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NHL Cancels remaining Pre-Season Games, Canes Announce "Loyalty" Incentives, and Negotiation D-Day

What can we look forward to this weekend in the continuing NHL labor struggle.

Bruce Bennett - Getty Images

Word broke on twitter around 2:00 PM this afternoon that the NHL would cancel the remaining pre-season games. The official word came later, and is posted below for our perusal. It's brief and to the point.

NEW YORK -- The National Hockey League announced today the cancellation of the remainder of the 2012 preseason schedule.

The cancellation of the preseason schedule was necessary because of the absence of a Collective Bargaining Agreement between the NHL Players' Association and the NHL.

The Hurricanes, as stated a few days ago, announced a set of loyalty incentives for season ticket holders. The full article can be found over at here, but the highlights include:

  1. 5% simple interest on money kept in ticket accounts (accrued beginning September 16, 2012 through the duration of the work stoppage), which can be used toward additional 2012-13 regular season or playoff tickets, or toward 2013-14 season ticket renewals
  2. 10% discount off the season ticket price for the 2013-14 season
  3. 5% discount off the season ticket price for the 2014-15 season

On odd thing happened though on the way to cancelling regular season games. Michael Russo () tweeted that an NHLPA rep was telling the players that the negotiation session set for Friday had been expanded to three days. That was later picked up by others before finally being verified by Bill Daly himself. Tim Pannaccio () tweeted that the focus would be non-economic issues, and, that if progress was made, the economic issues would be addressed next week.

We'll examine what this means after the jump.

The cancellation of additional games can never be seen as a good thing. The fact is there will be no pre-season games this year and that puts the start of the regular season in great jeopardy. On the other hand the sides are meeting for three days. During the previous lockout it was almost three months from the expiration of the CBA until the sides met again. The fact that not only are the sides meeting but that the NHL has yet to cancel regular season games has to be seen as a least some reason for optimism.

Right now, things are truly up in the air. As we discussed in a previous article on Canes Country, Both sides are quickly approaching the point where they will start to be impacted by these CBA negotiations. The cancellation of pre--season games has a mild, if negligible, impact on the owners and no impact on the players. As of now, neither side has had to gamble with real money. That all changes in a few short days.

The season is set to open on October 11. To keep that date there will need to be the framework of a deal in place by Monday or, at the latest, Tuesday. After that it's going to be almost impossible to get the players in to camp, get the physicals completed, and have a few practices before opening night. Is it possible to get there form here? Yes, it's possible. Perhaps the thing so maddeningly annoying about this issue is how easy the solution, at least on the core economic issue, is. I won't be the first to say that a 50-50 split phased in over a few seasons is the way to go. Sure, there are some minor details there to be worked out, but both sides, if they agree to the basic principle, stand to lose more by not playing than they do by playing.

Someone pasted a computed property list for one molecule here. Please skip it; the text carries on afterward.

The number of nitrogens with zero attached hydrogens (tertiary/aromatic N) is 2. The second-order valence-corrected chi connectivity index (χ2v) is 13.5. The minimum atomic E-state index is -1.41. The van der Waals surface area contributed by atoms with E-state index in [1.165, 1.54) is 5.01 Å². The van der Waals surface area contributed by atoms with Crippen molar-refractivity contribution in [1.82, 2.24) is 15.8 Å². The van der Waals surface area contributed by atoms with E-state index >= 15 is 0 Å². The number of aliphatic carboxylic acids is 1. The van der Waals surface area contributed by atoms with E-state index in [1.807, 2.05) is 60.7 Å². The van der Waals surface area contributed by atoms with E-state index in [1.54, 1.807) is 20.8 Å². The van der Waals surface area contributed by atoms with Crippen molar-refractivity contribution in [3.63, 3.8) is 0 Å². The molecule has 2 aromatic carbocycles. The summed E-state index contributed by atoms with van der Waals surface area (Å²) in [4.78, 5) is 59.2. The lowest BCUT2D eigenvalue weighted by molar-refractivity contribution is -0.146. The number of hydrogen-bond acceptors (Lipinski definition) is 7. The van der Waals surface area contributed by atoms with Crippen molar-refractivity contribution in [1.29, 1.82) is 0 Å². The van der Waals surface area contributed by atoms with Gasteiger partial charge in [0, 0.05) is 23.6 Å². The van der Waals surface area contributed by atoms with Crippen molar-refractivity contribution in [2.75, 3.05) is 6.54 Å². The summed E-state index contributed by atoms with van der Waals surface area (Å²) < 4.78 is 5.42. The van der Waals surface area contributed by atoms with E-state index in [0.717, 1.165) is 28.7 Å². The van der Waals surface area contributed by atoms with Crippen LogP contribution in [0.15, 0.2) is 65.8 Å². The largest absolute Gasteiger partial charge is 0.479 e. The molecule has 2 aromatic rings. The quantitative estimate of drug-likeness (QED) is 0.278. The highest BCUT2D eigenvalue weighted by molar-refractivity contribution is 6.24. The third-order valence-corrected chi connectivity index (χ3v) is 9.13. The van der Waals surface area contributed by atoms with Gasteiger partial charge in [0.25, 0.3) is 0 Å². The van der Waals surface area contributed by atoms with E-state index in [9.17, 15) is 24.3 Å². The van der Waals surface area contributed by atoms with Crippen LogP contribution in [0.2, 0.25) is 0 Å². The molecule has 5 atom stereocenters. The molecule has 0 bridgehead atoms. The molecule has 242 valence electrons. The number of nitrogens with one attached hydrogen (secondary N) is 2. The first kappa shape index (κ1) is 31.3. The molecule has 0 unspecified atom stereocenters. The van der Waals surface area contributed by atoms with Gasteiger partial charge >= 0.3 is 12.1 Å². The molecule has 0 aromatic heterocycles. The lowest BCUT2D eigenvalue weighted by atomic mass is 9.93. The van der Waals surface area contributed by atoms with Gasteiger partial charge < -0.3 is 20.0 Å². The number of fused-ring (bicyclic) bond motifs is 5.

The question then, with three days of meetings planned, is how will we know if things are going well or not? My guess is that the less we hear out of the negotiations, the better things are going. This means no tweets from players asking why they should take a paycut when revenues are up, eh Paul Bissonette? This means few, if any, press conferences from Fehr and Bettman after the sessions end each day.

The thing working for those of us hoping to get hockey going is that the NHL and NHLPA will be able to operate under the radar this weekend. The NFL settling with the Referees Association will be the dominant sports headline this weekend. The MLB post-season races and college football are going to be big stories further diverting the attention of sports fans. The Sunday Morning political shows are going to be focused on the presidential candidates as they prepare for the first debate next week. That's a full news cycle, especially for what is shaping up to be one of the last weekends with nice weather before the fall comes calling.

The more we as fans know, unfortunately, the worse I believe this is going to be. If Fehr and Bettman give long press conferences it means both sides are still negotiating through the media, as opposed to negotiating with one another. If we find out a lot of specific details it means one side or the other is leaking proposals to get some sort of advantage with the fans.

If by Sunday all we know is that the talks are going well and may be extended, then there is still hope that the season begins on October 11, or at least close enough that we don't lose games. On the other hand, if by Sunday we know all the details of the latest proposals then I suggest we all get caught up on that new "Revolution" show or the NBA, because it's going to be while before we get the NHL. For once in my life I'm hoping that I don't learn anything about hockey over the next few days.